You know how you eye a recipe, and keep eyeing it year after year? Well this is one of those recipes, that caught my eye, but I never made until now.
We have such a small family, so it never makes sense to make an overabundance of baked goods for the holidays when our daughters are home, plus one son-in-law. None of us is a huge sweets eater for one thing. So I typically manage a pie, maybe a stollen of sorts, or ebelskivers, but that’s about it per holiday. Otherwise there’s just too much!
So I close up the cookbooks with the post-it notes, and put them away until the following holiday season, and hope to make the recipes one more time.
But this time I did it. This recipe is quite altered, because the original recipe suggested fresh cranberries and ground ginger. Instead, I used crystallized ginger. If you’ve never played around with crystallized ginger, you need to give it a try. Although you should buy enough so that once you start nibbling on it, you’ll have enough for the actual recipe!
So here is my version of cranberry ginger cake, that’s served with a cranberry jelly. It came out pretty well, if I may say so myself. Except for the parts that stuck to the bundt cake pan. I just didn’t take photos of those parts. Stuff happens when you bake.
Cranberry Ginger Cake
2 sticks unsalted butter, at room temperature
1 3/4 cup white sugar
4 eggs, at room temperature
1 teaspoon vanilla extract
2 1/2 cups white flour
1 teaspoon baking powder
1/2 teaspoon baking soda
1/2 teaspoon salt
1 cup chopped crystallized ginger
2 1/2 cups cranberries, sorted, rinsed, dried
Preheat the oven to 350 degrees. Grease a bundt-type pan and set aside.
Firstly, place all of your dry ingredients (flour, baking powder, baking soda, and salt) in a bowl. Have your eggs and vanilla extract in a small bowl. And have your crystallized ginger chopped, if necessary, and ready to go.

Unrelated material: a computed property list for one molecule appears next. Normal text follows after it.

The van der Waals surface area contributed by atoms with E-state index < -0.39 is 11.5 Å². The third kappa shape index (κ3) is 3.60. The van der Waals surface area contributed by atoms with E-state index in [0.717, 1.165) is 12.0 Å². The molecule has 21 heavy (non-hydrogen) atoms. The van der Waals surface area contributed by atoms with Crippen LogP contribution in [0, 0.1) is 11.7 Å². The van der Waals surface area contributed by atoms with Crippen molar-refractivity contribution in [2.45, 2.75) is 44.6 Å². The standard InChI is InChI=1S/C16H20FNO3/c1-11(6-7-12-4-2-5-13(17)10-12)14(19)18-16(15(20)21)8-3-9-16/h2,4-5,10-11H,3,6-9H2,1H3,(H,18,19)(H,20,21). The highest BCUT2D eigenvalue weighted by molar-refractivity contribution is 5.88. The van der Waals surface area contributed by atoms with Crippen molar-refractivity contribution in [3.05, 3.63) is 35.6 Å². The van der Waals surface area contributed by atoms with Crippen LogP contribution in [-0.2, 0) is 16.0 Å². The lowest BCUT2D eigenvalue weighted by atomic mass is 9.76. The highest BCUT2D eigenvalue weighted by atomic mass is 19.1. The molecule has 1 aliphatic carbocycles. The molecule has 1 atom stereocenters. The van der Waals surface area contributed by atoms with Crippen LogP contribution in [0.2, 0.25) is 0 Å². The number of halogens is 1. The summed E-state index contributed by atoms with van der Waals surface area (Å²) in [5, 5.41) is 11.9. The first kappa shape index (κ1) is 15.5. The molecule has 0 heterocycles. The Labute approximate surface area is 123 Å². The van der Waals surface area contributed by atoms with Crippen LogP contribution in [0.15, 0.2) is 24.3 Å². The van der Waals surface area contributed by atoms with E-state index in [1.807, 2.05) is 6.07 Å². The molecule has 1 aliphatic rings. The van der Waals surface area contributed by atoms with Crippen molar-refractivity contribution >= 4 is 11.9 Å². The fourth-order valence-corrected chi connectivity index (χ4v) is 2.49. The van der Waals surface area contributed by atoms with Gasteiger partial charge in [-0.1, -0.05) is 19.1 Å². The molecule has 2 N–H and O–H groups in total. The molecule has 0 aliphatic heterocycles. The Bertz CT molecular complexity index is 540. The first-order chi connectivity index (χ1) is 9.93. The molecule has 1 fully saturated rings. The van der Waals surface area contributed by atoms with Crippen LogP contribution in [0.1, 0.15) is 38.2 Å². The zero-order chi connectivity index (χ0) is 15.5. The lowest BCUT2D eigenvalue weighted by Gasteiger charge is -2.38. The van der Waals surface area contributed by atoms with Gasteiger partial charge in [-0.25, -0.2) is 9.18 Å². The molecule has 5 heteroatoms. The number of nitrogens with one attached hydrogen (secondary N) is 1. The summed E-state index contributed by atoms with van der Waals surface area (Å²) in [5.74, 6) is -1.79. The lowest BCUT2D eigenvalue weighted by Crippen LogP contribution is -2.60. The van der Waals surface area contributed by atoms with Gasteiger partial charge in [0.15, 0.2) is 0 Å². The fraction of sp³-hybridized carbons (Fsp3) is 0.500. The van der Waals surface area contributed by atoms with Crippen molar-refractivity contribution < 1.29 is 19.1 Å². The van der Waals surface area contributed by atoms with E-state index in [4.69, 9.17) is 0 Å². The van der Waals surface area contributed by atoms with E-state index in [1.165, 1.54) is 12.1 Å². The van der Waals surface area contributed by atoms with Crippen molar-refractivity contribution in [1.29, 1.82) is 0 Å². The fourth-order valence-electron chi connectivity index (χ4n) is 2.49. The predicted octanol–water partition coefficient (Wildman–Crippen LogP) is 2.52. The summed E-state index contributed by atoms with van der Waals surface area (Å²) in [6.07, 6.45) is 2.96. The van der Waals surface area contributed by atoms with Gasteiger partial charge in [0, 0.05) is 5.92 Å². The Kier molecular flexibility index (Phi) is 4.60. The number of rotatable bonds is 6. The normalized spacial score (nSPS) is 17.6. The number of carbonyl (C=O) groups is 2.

Place the butter in a large bowl, and begin beating the butter to soften.
Gradually add the sugar and beat until fluffy.
When all of the sugar is incorporated, begin adding the eggs and vanilla, one at a time, and beat well after each addition. The batter will be nice and smooth.
Continue with the remaining milk and flour mixture, until you’ve used it all up. Try not to spend too much time doing this; the baking powder will begin activating, and it’s best that it works its leavening magic when the cake is actually in the oven.
Because of this, I often stop using the electric beaters and take over with a good spatula or spoon. Add the crystallized ginger and fold that into the batter, then add the cranberries and do the same.
Let the cake cool. Meanwhile, make the cranberry glaze:
In a small saucepan, combine 1 1/2 cups sugar with the same amount of water. Bring to a boil and stir to dissolve the sugar.
Then add 1/2 cups of sorted and rinsed cranberries.
Continue to cook this mixture for at least 15 minutes.
Then pour the mixture into a sieve over a bowl. Press on the cooked cranberries, and then discard, unless you have a use for what is left.
The cranberry glaze will thicken quickly. You have to choices. 1. You can use the cranberry glaze like a gel, and serve it with the cake, or 2. Return the glaze to a saucepan and heat it over high heat to liquefy the glaze, and then pour it over the cake. I chose the jelly way, because I liked the texture.
If I had to do it all over again, I would also serve this cake with some slightly sweetened whipped cream, along with the cranberry jelly.
verdict: This is really a fabulous cake. It’s very moist and flavorful. I love the addition of fresh cranberries, instead of using the dried variety, because they keep the cake from being dry. Of course, not over-baking helps as well. And the crystallized ginger provides little ginger bursts of flavor throughout the cake. It is pretty darn good! And because it’s not terribly sweet, it would be great for breakfast, too!